FCC updates 911 emergency call protocols
The FCC this week adopted new rules to help emergency responders better locate wireless 911 calls.
Today most 911 calls originate from wireless phones, and usually from indoors. E911 wireless location technology was geared toward outdoor calling. Now, with the majority of wireless calls from indoors, establishing location is spotty, often inaccurate, and can lead to tragic results.
Commissioner Mignon Clyburn cited a case in which a 911 caller could do little but listen as kidnappers tortured the caller, who managed to dial 911 twice from his cell phone. Tragically, the 911 dispatchers were not able to trace the location of the cell phone call.
“To close this gap in performance,” wrote the FCC, “the Commission today updated its E911 rules to include requirements focused on indoor location accuracy. The new rules are intended to help first responders locate Americans calling for help from indoors, including challenging environments such as large multi-story buildings, where responders are often unable to determine the floor or even the building where the 911 call originated.”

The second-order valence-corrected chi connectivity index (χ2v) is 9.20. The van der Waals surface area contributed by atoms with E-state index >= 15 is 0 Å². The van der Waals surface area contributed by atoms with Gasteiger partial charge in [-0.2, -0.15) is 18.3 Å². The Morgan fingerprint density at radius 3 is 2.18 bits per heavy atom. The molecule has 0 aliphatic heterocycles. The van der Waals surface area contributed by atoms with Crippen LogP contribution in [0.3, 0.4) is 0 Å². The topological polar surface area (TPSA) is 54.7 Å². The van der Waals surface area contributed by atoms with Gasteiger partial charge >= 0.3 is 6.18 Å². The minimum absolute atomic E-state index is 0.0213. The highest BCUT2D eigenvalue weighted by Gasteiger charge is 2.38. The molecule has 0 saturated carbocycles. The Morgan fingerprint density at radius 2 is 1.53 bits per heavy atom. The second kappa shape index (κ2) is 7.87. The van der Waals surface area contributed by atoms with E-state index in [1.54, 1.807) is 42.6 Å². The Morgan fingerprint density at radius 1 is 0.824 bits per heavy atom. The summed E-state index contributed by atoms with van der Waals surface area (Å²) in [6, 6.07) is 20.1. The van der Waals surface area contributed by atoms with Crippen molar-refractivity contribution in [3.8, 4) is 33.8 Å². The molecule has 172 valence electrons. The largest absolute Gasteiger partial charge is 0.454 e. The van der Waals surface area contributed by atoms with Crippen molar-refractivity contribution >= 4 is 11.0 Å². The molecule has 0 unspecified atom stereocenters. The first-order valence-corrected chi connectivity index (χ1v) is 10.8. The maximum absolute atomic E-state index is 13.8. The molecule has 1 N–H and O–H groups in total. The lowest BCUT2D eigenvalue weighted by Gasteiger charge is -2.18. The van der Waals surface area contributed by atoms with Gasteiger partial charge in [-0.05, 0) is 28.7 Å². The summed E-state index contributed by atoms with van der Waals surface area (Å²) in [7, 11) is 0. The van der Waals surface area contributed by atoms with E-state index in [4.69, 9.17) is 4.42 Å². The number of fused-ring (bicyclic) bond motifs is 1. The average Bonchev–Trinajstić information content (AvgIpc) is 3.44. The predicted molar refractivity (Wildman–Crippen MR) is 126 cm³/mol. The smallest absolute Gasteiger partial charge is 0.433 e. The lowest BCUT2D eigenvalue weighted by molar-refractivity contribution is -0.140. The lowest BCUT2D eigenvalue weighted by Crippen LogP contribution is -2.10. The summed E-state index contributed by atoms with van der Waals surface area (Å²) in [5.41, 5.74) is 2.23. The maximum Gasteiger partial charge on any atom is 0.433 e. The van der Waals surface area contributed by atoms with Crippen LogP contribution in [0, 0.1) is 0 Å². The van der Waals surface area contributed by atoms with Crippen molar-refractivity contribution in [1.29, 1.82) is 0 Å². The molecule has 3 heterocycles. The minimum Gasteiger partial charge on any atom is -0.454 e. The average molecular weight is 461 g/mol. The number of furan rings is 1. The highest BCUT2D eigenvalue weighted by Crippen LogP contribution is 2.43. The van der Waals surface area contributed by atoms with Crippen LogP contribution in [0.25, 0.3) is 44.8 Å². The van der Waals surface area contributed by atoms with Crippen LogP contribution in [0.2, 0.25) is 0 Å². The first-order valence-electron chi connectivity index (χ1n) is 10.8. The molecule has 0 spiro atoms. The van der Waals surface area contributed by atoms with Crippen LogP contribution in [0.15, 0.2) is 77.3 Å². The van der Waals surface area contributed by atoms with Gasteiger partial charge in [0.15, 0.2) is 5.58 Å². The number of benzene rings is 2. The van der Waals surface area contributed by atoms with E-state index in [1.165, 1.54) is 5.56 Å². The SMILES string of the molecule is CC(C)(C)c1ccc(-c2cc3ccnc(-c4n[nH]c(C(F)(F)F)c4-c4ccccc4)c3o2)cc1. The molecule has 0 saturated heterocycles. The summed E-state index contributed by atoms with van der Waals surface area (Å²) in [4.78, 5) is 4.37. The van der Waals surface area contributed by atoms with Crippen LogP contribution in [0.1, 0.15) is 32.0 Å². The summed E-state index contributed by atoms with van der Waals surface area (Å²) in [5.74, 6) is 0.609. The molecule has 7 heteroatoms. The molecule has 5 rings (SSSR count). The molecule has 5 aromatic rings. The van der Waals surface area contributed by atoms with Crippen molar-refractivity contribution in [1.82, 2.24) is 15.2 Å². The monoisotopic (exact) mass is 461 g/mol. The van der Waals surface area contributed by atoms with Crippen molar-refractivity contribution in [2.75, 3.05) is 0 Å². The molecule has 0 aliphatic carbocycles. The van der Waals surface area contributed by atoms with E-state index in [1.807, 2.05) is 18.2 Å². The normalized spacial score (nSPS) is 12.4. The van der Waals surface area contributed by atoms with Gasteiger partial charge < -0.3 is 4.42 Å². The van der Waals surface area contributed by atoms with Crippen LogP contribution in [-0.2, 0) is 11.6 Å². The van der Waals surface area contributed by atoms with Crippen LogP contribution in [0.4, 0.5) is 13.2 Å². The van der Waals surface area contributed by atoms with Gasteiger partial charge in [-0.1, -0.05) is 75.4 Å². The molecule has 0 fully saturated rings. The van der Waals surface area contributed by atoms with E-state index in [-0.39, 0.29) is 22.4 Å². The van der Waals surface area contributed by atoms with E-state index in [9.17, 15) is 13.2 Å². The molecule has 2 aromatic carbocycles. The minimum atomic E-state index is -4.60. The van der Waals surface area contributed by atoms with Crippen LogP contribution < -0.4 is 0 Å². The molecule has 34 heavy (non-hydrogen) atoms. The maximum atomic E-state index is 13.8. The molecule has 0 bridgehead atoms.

The rules set benchmarks and timelines for location accuracy by wireless providers.
FCC adopts rules to help emergency responders better locate wireless 911 callers (FCC news release, Jan. 29, 2015)
Statement of Commissioner Mignon Clyburn on Wireless Location Accuracy Requirements (FCC document, Jan. 29, 2015)
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